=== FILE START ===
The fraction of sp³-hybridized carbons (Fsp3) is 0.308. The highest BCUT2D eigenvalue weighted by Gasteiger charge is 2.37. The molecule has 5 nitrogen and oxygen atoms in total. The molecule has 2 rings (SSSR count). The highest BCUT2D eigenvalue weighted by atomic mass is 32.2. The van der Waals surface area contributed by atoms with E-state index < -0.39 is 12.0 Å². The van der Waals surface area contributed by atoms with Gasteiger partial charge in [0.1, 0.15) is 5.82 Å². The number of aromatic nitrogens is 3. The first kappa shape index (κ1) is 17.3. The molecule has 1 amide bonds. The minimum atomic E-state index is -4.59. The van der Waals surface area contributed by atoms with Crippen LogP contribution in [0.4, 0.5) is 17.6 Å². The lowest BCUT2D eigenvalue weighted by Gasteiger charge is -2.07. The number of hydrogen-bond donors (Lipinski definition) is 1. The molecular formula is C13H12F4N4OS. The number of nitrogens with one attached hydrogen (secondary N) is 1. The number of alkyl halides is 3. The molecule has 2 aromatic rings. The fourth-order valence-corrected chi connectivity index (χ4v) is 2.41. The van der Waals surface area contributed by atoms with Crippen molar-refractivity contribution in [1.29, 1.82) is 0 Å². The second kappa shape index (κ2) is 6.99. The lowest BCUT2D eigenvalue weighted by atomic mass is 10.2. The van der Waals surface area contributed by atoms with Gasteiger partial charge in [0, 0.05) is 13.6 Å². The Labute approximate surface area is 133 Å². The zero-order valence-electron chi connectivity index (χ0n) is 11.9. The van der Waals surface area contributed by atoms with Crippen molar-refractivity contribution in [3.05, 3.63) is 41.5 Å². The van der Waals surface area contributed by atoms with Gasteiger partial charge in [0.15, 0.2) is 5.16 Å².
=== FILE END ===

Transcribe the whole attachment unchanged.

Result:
The fraction of sp³-hybridized carbons (Fsp3) is 0.308. The highest BCUT2D eigenvalue weighted by Gasteiger charge is 2.37. The molecule has 5 nitrogen and oxygen atoms in total. The molecule has 2 rings (SSSR count). The highest BCUT2D eigenvalue weighted by atomic mass is 32.2. The van der Waals surface area contributed by atoms with E-state index < -0.39 is 12.0 Å². The van der Waals surface area contributed by atoms with Gasteiger partial charge in [0.1, 0.15) is 5.82 Å². The number of aromatic nitrogens is 3. The first kappa shape index (κ1) is 17.3. The molecule has 1 amide bonds. The minimum atomic E-state index is -4.59. The van der Waals surface area contributed by atoms with Crippen LogP contribution in [0.4, 0.5) is 17.6 Å². The lowest BCUT2D eigenvalue weighted by Gasteiger charge is -2.07. The number of hydrogen-bond donors (Lipinski definition) is 1. The molecular formula is C13H12F4N4OS. The number of nitrogens with one attached hydrogen (secondary N) is 1. The number of alkyl halides is 3. The molecule has 2 aromatic rings. The fourth-order valence-corrected chi connectivity index (χ4v) is 2.41. The van der Waals surface area contributed by atoms with Crippen molar-refractivity contribution in [1.29, 1.82) is 0 Å². The second kappa shape index (κ2) is 6.99. The lowest BCUT2D eigenvalue weighted by atomic mass is 10.2. The van der Waals surface area contributed by atoms with Gasteiger partial charge in [0, 0.05) is 13.6 Å². The Labute approximate surface area is 133 Å². The zero-order valence-electron chi connectivity index (χ0n) is 11.9. The van der Waals surface area contributed by atoms with Crippen molar-refractivity contribution in [3.05, 3.63) is 41.5 Å². The van der Waals surface area contributed by atoms with Gasteiger partial charge in [0.15, 0.2) is 5.16 Å².